US Army Service Command Unit, SCU

Discussion in 'USA' started by Earthican, Sep 26, 2011.

  1. Earthican

    Earthican Senior Member

    On another thread I researched the acronym SCU and found it stood for Service Command Unit. This is the most I found about SCU's:

    "1473rd SCU was at Camp Shelby, Mississippi.

    I believe that every Army installation in the Z.I. had it own uniquely numbered SCU during WWII (they were known as Corps Area Service Units - CASU - before the Service Commands were established in 1941 to free the Corps for tactical duty overseas). A complete SCU roster would be a useful reference but I have never seen one.

    In the absence of a complete list, here is one useful clue for quickly narrowing down an SCU's location: The second digit in an SCU number corresponds to the Service Command area where the SCU is located. Hence, 1473rd SCU at Camp Shelby was in 4th Service Command's area."

    If anybody knows more about SCU's please respond. Were any deployed overseas?

    In researching this I found a number of people around the Internet who have their relatives discharge certificate which shows an SCU. I suspect these men were wounded or ill but their relatives are mistakenly believing their relative "served" with an SCU.

    This is a pretty good example, but the discharge certificate also sites "Convalescent Hospital".

    Private First Class Donald Paul Lynch

    This was posted on This gentlemen was found to be Military Police.

    "Good Day to everyone. My dear grandfather, Franklin Furlow served in the Army during WWII. He was part of the 1881st service command unit and received a purple heart.
    Also, it states he was wounded in action in Lagonia, Italy in 1943. I have done some research but cannot find such a place in Italy."

    This is an interesting Filipino-American veterans site. The return date of 25 Dec 1944 leads me to think he was wounded or sick.

    3860th Service Command Unit, United States Army

    I might be wrong about all this. I don't know what connection an SCU would have with the hospitals.
  2. Doc

    Doc Senior Member

    The Service Command Units are pretty well covered (though without a numerical listing) in the official US Army history of WW2. The Volume on the Army Service Forces is at The Organization and Role of The Army Service Forces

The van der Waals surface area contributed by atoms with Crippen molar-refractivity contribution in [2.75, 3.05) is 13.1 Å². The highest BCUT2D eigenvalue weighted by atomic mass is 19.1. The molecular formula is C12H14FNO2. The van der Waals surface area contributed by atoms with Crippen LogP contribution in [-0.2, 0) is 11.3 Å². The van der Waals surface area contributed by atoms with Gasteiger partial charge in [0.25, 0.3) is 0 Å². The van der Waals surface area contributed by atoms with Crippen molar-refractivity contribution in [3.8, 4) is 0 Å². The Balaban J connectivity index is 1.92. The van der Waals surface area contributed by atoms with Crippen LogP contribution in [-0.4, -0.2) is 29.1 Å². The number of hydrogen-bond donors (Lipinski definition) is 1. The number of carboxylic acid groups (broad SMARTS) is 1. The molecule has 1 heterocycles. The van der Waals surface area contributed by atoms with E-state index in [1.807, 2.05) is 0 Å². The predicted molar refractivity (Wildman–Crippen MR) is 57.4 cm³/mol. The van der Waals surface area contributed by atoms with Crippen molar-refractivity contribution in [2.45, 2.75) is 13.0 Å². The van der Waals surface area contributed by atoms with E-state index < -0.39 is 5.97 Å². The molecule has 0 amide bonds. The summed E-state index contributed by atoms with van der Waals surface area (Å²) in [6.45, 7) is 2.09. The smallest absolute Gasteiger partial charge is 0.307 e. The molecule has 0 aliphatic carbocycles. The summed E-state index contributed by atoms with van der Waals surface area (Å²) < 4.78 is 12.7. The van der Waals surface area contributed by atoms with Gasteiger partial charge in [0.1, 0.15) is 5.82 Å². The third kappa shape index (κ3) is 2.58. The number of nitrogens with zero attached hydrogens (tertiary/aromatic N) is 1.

Basically, these were what today we would call Base support units, Garrison Command units, or Installation and Management units. There also seem to have been a great number of specialised units, by mission. The vast majority were stationed in the Continental US, and basically ran the various bases, though the role and responsibility of the Army Service Forces continually changed throughout the war. I find some references to Service Command Units going overseas, but I am not sure in what capacity. Sorry to not have more info, but this is not my field.

    After about 1942, the Army Service Forces included the Army Medical Department, but the responsibility for running General Hospitals remained with the Surgeon General. To see if the Service Command Units ran base hospitals or something similar (which would not surprise me), you'd have to look deeper into the ASF functions than I have time for at present.

    Take a look at: Office of Medical History - Medical Department in WWII

    Earthican likes this.
  3. Earthican

    Earthican Senior Member

    Thanks Doc,

    For some reason I did not think the ASF volume of the Green Books was online, except as down-loadable PDF. Google searches for "service command army" even fail to put it near the top of the returns.

    As you noted there is not much discussion of the SCU's but more of the nine regional Service Commands, and still only in general terms. When discussing their functions at the installations they never mention SCU, only their functions.

    This is probably the sentence you paraphrased. It certainly leaves open the possibility that the patients of the post hospitals, like those of the general hospitals, would fall under the personnel system of the installation SCU.

    "So as military posts, the general hospitals were placed under the commanders of service commands; but as centers of medical care, the general hospitals remained under The Surgeon General."

    The only time I have gained any insight into the US Army medical treatment system off the battlefield in WWII was reading the letters of an Army Surgeon in Europe. Tedious but interesting.

    Browsing your links, I am coming to the conclusion that it might be more productive to search Personnel Administration and see if they have a section on the status of patients through the medical system.

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